(SAN JUAN) -- Hurricane Maria made landfall in Puerto Rico as a Category 4 storm on Wednesday morning, according to the National Hurricane Center.
While the storm's maximum sustained winds had dropped to 145 mph by 9 a.m. ET, it still threatened to do severe damage to the U.S. territory. A Category 4 storm has not hit the island since 1932.
Hurricane Maria was moving at 13 mph, and the storm's eye was located about 15 miles away from San Juan, Puerto Rico's capital, as of 9 a.m.
A weather station near Arecibo, some 43 miles from San Juan, recently reported a sustained wind of 71 mph and a wind gust of 91 mph.
"This is an extremely dangerous and life-threatening situation," the National Hurricane Center warned.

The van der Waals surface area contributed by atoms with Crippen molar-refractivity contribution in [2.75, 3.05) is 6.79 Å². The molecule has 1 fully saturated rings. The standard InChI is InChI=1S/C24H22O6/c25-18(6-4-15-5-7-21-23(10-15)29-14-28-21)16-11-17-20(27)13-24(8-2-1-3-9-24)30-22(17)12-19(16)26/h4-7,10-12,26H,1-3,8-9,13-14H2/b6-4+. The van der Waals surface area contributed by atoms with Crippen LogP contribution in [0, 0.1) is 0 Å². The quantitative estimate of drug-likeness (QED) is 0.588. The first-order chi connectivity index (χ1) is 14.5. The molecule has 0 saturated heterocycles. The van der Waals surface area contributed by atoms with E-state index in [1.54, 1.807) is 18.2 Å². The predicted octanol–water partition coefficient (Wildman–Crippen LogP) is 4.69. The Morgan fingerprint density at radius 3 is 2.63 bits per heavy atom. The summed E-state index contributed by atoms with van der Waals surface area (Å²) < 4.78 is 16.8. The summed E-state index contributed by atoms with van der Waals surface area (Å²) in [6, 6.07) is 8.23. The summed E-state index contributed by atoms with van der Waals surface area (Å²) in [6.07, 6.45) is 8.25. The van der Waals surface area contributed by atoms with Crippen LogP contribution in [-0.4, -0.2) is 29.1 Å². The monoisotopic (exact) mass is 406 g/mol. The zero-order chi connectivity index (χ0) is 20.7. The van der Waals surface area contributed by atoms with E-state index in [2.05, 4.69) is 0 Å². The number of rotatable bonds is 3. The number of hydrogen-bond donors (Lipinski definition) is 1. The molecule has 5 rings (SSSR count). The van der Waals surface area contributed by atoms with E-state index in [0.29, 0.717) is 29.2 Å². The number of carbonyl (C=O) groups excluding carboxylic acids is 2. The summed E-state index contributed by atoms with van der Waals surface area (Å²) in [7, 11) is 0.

Storm surge was predicted to be 6 to 9 feet in coastal Puerto Rico and the U.S. Virgin Islands. Rainfall totals for Puerto Rico were projected at 12 to 18 inches, with as much as 25 inches in isolated areas.
Maria is forecast to cross Puerto Rico on Wednesday and then approach the Dominican Republic, where conditions will deteriorate Wednesday evening as Hurricane Maria passes just north of Punta Cana around midnight.
Forecast models currently show the storm traveling east of Florida and the Carolinas.
The storm did severe damage to multiple Caribbean islands over the past 36 hours, including Dominica, Guadeloupe and the Virgin Islands.
Guadeloupe confirmed two people were killed and two others were missing due to the storm.
There was widespread damage across Dominica, as could be seen in the first aerial video from the tiny island taken Tuesday.
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